Several timeless arcade classics were born in the 1980s. Nintendo struck gold with games like Tetris, which was a huge hit on the Game Boy, and Pac-Man stole hearts all over the world. The third entry into Nintendo’s Super Mario Bros series confirmed the evergreen success that the franchise would bring.
It could be argued that, in terms of the range, progression and ingenuity of its games, no later decade has yet managed to surpass the 1980s.
Less is More: Analogue Simplicity Endures
When examining the reason for the near-infinite appeal of these machines and games, it’s hard not to notice the correlation between simplicity and popularity.
Whilst old school arcade titles have an enduring, nostalgic appeal, more modern, complex games tend to have a shorter lifespan, perhaps because of the elaborate mechanics, rules and systems which players need to understand.
Narrative was also at the centre of many 1980s games, informing the gameplay and not vice versa. Well-written storylines were a necessity because of technical limitations, and they often featured charming characters which helped to establish a lasting emotional bond between game and player. Many, such as Hungry Horace, were so influential that their characters became household names.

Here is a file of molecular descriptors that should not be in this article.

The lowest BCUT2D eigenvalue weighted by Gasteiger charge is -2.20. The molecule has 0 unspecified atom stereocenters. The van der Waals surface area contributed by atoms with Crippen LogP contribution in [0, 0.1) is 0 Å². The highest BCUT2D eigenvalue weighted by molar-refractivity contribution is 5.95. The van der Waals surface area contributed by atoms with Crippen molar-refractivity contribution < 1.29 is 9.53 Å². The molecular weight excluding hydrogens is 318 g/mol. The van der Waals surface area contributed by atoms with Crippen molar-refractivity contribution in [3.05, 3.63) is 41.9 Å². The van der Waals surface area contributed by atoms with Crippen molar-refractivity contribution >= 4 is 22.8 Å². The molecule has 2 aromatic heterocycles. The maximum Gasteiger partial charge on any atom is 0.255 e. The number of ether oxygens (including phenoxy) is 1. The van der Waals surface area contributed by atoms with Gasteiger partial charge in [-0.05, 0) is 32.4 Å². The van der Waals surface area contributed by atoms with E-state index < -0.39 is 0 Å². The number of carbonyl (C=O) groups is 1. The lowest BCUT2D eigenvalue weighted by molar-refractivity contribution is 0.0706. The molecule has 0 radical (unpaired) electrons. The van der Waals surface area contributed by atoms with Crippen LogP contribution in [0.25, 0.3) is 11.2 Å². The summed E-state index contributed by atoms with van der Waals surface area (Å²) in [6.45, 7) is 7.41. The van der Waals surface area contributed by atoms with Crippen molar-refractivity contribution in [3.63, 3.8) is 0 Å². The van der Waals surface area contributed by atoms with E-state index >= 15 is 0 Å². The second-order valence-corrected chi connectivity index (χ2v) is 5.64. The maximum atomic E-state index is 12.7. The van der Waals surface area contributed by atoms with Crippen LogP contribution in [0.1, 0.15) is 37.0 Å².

The advent of the platformer was a crucial evolutionary step in gaming. With increasing difficulty levels, new challenges and the ability to progress, came a level of appeal before unseen.
High score boards kept players competitive and always coming back for more, whilst making gaming a more social experience than it had previously been – despite possibly causing a few heated disagreements between friends from time to time!
The ‘80s generation of gamers now has children, and parents have been introducing their kids to the world of gaming through simple, accessible, charming retro titles, and connecting through them as a fun alternative to sophisticated, modern AAA games.
A 2012 study found that users consistently prefer simple interfaces in websites, and it seems that this trend may apply also to video games, as indie games and smaller titles have been getting a lot of press and playtime in recent years.
Even some online slots have been designed to have a retro appeal, particularly 3-reel traditional slots, which tend to have a classic fruit machine design and a nostalgic aesthetic. Often, it’s possible to play slots for a penny at online casinos and slot sites, enabling players to try out these games with minimal financial risk.
The treasured 1980s games of our childhoods have more longevity than modern titles because of how they make us feel. We keep coming back for their quirky simplicity and trailblazing brilliance, playing them at home, at arcade bars, and on our phones. Many of the franchises born in the ‘80s are still producing best sellers and chart toppers.
Modern hardware, however, could not be further from the basic home computers and 8-bit machines of the early 1980s. Companies are aware of the nostalgia held by their fans, which is why an exact replica of the Commodore 64 was released a few years ago.
Whether on new machines or old (or replicas of old), the fact that these games are still played today, in our digital world in which computing power is frequently taken for granted, is a testimony to the brilliant minds and companies that conceived them.